Published November 24, 2005
Romans 1:1-7, 13-17
Related Sunday School Lesson, Family Bible Series, Dec. 11
God has called each of us to be on mission in our lives. At work, at school, at home and at play, we are called to be missionaries to our culture and to our world. Many Christians presume that missions has nothing to do with them. They may pray for missionaries and give to missions but to them, missions is something that happens in a faraway place.
The truth is, God has called all of us to the mission field. We may not be called to go to a faraway place, but we are all given the Great Commission as our standard for living. God's command to "go and make disciples" in the Great Commission is not intended for a small minority of believers; it applies to us all. We all have a personal responsibility for being involved in fulfilling God's mission. We have been assigned the task to be a missional people in our culture, in our context and beyond.
Romans 1:1-17 provides a strong theological basis for missions. The book of Romans so eloquently establishes a theological framework for how we are to behave as followers of Christ. It shows a vital connection between theology and missions. This is essential because what we believe about God will determine what we do for God.
Our belief determines our behavior. Because of our belief that God's desire is to see the nations worship Him, we are motivated to engage our culture and our world as witnesses to His truth.
The goal of life is to be passionately involved in fulfilling Christ's mission for your life by affirming the privilege and responsibility of participating in missions and committing to become involved in taking the Gospel to all people.
Called, Romans 1:1-7
Paul begins his letter to the churches in Rome in his typical style; he talks about his calling. In verse one he says he was "called as an apostle, set apart for the Gospel of God." The idea of a calling is very strong in the writings of Paul and through other authors in Scripture. Paul expressed the universal scope of the Gospel as he defined his calling in verse 5.
He had received grace as well as the responsibility of taking the message of the Gospel to all nations. As followers of Christ, we share this same calling with Paul. We are called to be missionaries. The old saying goes "every member a minister." Many have properly proposed an update to be "every member a minister and a missionary."
As Paul begins the book of Romans he also begins to build his case for taking the Gospel to Spain. In Romans 15:23-24 Paul not only communicates his plans to go to Spain but he also encourages the Roman believers to partner with him in doing so.
He provides the Roman Christians with an opportunity to participate with him in this mission. After all, they have been "called" by God as "saints" (v. 7). Because we belong to Christ, all believers are called to obedience and are set apart as God's people. We were made for mission!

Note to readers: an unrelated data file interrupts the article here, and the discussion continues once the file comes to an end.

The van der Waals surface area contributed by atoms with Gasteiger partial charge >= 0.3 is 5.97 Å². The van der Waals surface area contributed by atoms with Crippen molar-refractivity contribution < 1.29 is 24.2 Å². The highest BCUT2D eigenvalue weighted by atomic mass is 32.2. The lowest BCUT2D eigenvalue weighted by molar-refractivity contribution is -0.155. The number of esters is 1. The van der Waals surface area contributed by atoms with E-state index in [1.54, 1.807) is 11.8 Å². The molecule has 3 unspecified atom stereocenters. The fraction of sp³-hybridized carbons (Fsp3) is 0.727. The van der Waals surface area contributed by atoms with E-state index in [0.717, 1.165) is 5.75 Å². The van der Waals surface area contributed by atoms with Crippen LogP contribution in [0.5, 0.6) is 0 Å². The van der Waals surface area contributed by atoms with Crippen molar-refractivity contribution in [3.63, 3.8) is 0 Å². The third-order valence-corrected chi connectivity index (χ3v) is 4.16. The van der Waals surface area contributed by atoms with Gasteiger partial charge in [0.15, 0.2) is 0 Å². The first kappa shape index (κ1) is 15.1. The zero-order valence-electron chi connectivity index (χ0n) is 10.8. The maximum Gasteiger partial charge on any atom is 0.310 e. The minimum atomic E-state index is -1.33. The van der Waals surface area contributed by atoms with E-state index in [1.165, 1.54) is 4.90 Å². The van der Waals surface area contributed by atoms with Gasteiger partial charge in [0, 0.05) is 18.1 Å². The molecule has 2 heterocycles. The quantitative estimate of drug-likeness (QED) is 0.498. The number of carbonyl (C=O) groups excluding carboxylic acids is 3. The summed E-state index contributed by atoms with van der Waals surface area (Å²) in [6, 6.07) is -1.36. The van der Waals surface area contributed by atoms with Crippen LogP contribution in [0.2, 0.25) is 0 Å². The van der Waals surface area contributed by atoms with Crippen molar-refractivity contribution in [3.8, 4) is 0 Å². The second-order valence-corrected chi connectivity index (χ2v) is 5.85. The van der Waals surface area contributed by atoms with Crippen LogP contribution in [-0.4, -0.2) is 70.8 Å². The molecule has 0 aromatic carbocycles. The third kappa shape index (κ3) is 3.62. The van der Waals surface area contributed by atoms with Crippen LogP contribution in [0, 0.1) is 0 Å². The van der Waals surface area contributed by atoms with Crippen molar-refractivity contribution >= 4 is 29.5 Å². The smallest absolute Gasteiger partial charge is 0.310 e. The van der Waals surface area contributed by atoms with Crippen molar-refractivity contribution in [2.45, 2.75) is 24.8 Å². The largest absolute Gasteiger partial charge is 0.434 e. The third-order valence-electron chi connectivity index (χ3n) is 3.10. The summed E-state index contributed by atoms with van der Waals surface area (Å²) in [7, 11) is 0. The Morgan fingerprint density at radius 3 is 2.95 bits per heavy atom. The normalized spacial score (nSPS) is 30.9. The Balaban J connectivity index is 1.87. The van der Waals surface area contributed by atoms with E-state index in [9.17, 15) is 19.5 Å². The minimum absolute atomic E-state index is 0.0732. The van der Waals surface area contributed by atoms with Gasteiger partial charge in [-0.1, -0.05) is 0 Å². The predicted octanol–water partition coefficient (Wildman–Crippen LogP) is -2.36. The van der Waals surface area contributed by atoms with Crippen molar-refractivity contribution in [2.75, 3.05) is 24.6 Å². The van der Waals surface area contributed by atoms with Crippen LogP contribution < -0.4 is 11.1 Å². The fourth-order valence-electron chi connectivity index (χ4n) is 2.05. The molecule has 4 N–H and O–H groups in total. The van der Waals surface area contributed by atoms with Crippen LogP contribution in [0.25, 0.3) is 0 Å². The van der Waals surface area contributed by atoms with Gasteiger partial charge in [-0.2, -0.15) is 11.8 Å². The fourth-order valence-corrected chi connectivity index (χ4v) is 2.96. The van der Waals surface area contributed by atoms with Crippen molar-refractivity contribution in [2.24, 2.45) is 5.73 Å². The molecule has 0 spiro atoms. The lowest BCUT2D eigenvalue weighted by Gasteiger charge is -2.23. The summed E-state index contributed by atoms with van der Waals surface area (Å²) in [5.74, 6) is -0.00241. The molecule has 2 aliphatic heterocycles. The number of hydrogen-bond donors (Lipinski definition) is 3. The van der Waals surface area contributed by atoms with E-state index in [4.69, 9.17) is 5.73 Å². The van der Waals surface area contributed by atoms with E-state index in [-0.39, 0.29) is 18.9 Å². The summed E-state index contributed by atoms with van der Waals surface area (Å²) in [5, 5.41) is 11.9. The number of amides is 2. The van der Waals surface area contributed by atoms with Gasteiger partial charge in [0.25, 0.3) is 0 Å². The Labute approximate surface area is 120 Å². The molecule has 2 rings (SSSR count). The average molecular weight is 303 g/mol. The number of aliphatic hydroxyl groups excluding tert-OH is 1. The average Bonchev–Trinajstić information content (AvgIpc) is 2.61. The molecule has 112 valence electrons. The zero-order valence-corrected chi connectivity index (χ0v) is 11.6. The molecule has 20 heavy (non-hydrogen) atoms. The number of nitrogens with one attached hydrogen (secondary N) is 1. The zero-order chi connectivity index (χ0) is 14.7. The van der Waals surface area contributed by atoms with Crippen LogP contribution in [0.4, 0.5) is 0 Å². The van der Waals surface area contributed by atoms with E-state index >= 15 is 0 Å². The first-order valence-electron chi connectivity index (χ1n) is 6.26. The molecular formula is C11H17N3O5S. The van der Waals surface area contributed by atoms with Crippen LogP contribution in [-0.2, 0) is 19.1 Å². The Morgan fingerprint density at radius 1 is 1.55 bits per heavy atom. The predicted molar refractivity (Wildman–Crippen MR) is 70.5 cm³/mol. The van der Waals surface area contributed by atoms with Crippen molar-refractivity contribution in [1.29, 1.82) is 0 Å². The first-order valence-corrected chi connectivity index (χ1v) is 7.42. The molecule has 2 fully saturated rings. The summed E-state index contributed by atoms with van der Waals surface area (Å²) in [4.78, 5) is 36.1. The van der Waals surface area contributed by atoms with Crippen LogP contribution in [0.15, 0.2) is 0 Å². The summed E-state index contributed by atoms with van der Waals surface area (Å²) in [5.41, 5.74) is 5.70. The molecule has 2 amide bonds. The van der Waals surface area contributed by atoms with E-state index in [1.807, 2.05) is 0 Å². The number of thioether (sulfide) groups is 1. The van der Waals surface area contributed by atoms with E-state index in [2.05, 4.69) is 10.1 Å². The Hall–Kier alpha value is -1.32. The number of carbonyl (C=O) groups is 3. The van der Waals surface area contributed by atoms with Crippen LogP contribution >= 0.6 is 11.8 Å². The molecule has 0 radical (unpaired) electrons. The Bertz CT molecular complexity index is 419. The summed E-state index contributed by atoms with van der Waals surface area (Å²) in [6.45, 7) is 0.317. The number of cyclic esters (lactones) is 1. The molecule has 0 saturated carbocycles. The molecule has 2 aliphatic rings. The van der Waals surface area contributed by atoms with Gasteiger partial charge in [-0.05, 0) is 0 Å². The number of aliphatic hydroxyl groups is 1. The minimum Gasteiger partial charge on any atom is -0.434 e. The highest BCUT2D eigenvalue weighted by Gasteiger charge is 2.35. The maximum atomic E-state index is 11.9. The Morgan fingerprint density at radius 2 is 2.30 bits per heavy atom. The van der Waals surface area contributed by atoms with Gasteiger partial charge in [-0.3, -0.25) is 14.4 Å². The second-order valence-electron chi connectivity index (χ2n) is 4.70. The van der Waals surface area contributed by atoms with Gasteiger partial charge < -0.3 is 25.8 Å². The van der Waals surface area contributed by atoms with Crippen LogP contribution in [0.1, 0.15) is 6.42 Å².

Obligated, Romans 1:13-15
Paul was obligated to preach the good news to people of all cultures and classes. He says in verse 14, "I am under obligation both to Greeks and to barbarians, both to the wise and to the foolish." His sense of obligation was not burdensome; rather, he was eager to share Christ.
He writes in verse 15, "I am eager to preach the Gospel to you also who are in Rome."
Paul realized that God's saving work in his life was the motivating factor for reaching others. He viewed His life and his commitment to Christ as a debt he owed to God.
This "obligation" was not a burden; rather it was a joy and a privilege for Paul. He was willing to share the love of Christ with everyone because of the unconditional love that God had showed him.
Those who have experienced Christ's love share that same obligation with Paul. We have the opportunity and responsibility to tell people that God loves them and has a plan and purpose for their lives. We must tell them about Jesus Christ and His offer and free gift of salvation to them. Because this good news is for everyone, believers have a duty to share the Gospel with everyone. How can we keep silent when we've seen God's love first-hand?
Paul proclaims in verse 16 that the Gospel is the "power of God for salvation to everyone who believes ..." The fact that this good news is meant for every nation, every people group, every culture and every continent should embolden us to proclaim this truth unashamedly. Paul was convinced of the power of the Gospel and he proclaimed it unashamedly and courageously.
He says, "I am not ashamed of the Gospel." Paul not only spoke these words with his lips but he lived them every moment. His life was completely devoted to sharing the truth about Christ.
Just like Paul, those who follow Christ should be willing and able to proclaim God's truth without hesitation. Because the Gospel is God's power to save, we can proclaim it unashamedly. Peter writes in 1 Peter 3:15, "Always be ready to make a defense to everyone who asks you to give an account for the hope that is in you."
Because of what Christ has done in our lives we are able to communicate with power and effectiveness what He can do in the lives of others.
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